UART_Param.parity = USCI_A_UART_NO_PARITY;
    UART_Param.numberofStopBits = USCI_A_UART_ONE_STOP_BIT;
    UART_Param.uartMode = USCI_A_UART_MODE;
    UART_Param.overSampling = USCI_A_UART_LOW_FREQUENCY_BAUDRATE_GENERATION;

    USCI_A_UART_init(USCI_A1_BASE, &UART_Param);
    USCI_A_UART_resetDormant(USCI_A1_BASE);
    USCI_A_UART_enable(USCI_A1_BASE);
    USCI_A_UART_enableInterrupt(USCI_A1_BASE, USCI_A_UART_RECEIVE_INTERRUPT);
    __enable_interrupt();
}

In serial communication, baud rate selection is very important because two serial communication devices must negotiate under a common data transaction rate or else data is unrecognized or treated as garbage. Since baud rate clock-sensitive, we have to carefully chose clock and prescalar settings and this is reflected in the first setting values – clockPrescalar, firstModReg and secondModReg. Now let’s see how we came to these values. Refer to section 36.3.13 Typical Baud Rates and Errors of MSP430x5xx and MSP430x6xx Family User’s Guide.

We have used ACLK as the clock source for UART. ACLK happens to be derived from XT1 oscillator and so its frequency is 32.768 kHz.

UCS_initClockSignal(UCS_ACLK, UCS_XT1CLK_SELECT, UCS_CLOCK_DIVIDER_1);

Therefore, to achieve a baud rate of 9600, we have to put the values as shown in the highlighted section of the table above. With these settings the TX-RX errors are high but still we will go with these just to see that even after such high error rates, the serial communication remains smooth and steady.

The rest of the settings describe other properties of our MSP430’s serial port. These include number of stop bits, parity, USCI mode and others.

We will be using reception interrupt and so it is also needed to be enabled.

USCI_A_UART_enableInterrupt(USCI_A1_BASE, USCI_A_UART_RECEIVE_INTERRUPT);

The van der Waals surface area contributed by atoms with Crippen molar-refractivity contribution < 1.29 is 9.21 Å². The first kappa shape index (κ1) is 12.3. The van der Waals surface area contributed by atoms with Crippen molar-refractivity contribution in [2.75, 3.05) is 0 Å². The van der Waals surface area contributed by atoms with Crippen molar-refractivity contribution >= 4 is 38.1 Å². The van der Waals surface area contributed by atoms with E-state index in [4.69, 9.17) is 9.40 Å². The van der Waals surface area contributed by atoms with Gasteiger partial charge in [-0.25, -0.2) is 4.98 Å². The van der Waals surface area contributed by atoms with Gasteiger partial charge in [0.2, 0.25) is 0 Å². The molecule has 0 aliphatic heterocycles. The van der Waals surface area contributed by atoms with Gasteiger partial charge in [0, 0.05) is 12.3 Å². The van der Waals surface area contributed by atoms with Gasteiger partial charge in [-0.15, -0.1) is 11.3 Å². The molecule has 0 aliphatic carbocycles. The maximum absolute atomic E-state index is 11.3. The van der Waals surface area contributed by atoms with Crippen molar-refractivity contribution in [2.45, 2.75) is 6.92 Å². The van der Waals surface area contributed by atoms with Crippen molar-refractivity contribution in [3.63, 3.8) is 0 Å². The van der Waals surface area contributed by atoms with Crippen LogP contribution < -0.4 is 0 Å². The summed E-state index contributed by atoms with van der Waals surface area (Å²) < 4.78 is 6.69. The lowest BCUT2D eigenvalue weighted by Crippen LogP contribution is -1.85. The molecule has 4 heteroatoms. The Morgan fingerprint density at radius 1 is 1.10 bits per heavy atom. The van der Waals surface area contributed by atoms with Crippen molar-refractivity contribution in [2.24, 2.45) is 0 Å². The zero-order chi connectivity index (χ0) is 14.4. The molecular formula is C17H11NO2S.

Sending data is very easy. It is just like what we did in SPI examples. We write the data to be sent and wait for the transmit buffer to get empty.

USCI_A_UART_transmitData(USCI_A1_BASE, TX_Data);
while(USCI_A_UART_getInterruptStatus(USCI_A1_BASE, 
                                     USCI_A_UART_TRANSMIT_INTERRUPT_FLAG) == 0);

Data is received in the interrupt. It is a very simple process. Once a reception interrupt is triggered, we just have to read the reception buffer. Interrupt flag is automatically cleared.

#pragma vector = USCI_A1_VECTOR
__interrupt void UART_ISR(void)
{
    switch(__even_in_range(UCA1IV, 4))
    {
        case 0x00:      // None
        {
            break;
        }

        case 0x02:      //Data RX
        {
            RX_Data = USCI_A_UART_receiveData(USCI_A1_BASE);

            GPIO_toggleOutputOnPin(GPIO_PORT_P4, GPIO_PIN7);

            break;
        }

        case 0x04:      //TX Buffer Empty
        {
            break;
        }
    }
}

We chose interrupt method for reception because we don’t know for sure when a data will be sent to the MSP430 and as such so we don’t want to miss any data sent to the micro.

The demo here simply echoes any character data that has been sent to it from a host PC.

Demo